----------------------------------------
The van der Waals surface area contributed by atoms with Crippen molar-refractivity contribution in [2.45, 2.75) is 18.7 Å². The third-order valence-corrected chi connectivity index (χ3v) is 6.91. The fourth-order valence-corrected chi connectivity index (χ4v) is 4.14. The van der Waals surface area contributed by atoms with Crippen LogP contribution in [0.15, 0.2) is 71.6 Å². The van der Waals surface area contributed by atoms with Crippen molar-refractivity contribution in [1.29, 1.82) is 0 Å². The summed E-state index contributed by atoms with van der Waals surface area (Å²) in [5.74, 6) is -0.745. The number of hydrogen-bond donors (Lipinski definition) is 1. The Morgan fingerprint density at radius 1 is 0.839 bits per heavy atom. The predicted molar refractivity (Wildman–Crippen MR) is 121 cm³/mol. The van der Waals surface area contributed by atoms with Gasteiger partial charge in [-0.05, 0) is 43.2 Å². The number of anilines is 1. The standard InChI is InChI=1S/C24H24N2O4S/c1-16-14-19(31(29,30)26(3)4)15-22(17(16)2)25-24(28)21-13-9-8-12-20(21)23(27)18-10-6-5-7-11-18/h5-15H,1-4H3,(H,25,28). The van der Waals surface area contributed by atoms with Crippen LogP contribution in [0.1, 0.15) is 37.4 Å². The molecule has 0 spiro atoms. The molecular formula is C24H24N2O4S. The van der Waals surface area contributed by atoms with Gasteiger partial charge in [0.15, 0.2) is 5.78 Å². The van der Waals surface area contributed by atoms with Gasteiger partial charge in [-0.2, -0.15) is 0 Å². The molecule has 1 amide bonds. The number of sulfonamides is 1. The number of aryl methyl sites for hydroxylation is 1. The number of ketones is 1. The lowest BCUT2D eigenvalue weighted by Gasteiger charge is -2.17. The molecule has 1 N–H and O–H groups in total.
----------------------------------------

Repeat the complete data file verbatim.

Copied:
The van der Waals surface area contributed by atoms with Crippen molar-refractivity contribution in [2.45, 2.75) is 18.7 Å². The third-order valence-corrected chi connectivity index (χ3v) is 6.91. The fourth-order valence-corrected chi connectivity index (χ4v) is 4.14. The van der Waals surface area contributed by atoms with Crippen LogP contribution in [0.15, 0.2) is 71.6 Å². The van der Waals surface area contributed by atoms with Crippen molar-refractivity contribution in [1.29, 1.82) is 0 Å². The summed E-state index contributed by atoms with van der Waals surface area (Å²) in [5.74, 6) is -0.745. The number of hydrogen-bond donors (Lipinski definition) is 1. The Morgan fingerprint density at radius 1 is 0.839 bits per heavy atom. The predicted molar refractivity (Wildman–Crippen MR) is 121 cm³/mol. The van der Waals surface area contributed by atoms with Gasteiger partial charge in [-0.05, 0) is 43.2 Å². The number of anilines is 1. The standard InChI is InChI=1S/C24H24N2O4S/c1-16-14-19(31(29,30)26(3)4)15-22(17(16)2)25-24(28)21-13-9-8-12-20(21)23(27)18-10-6-5-7-11-18/h5-15H,1-4H3,(H,25,28). The van der Waals surface area contributed by atoms with Crippen LogP contribution in [0.1, 0.15) is 37.4 Å². The molecule has 0 spiro atoms. The molecular formula is C24H24N2O4S. The van der Waals surface area contributed by atoms with Gasteiger partial charge in [0.15, 0.2) is 5.78 Å². The van der Waals surface area contributed by atoms with Gasteiger partial charge in [-0.2, -0.15) is 0 Å². The molecule has 1 amide bonds. The number of sulfonamides is 1. The number of aryl methyl sites for hydroxylation is 1. The number of ketones is 1. The lowest BCUT2D eigenvalue weighted by Gasteiger charge is -2.17. The molecule has 1 N–H and O–H groups in total.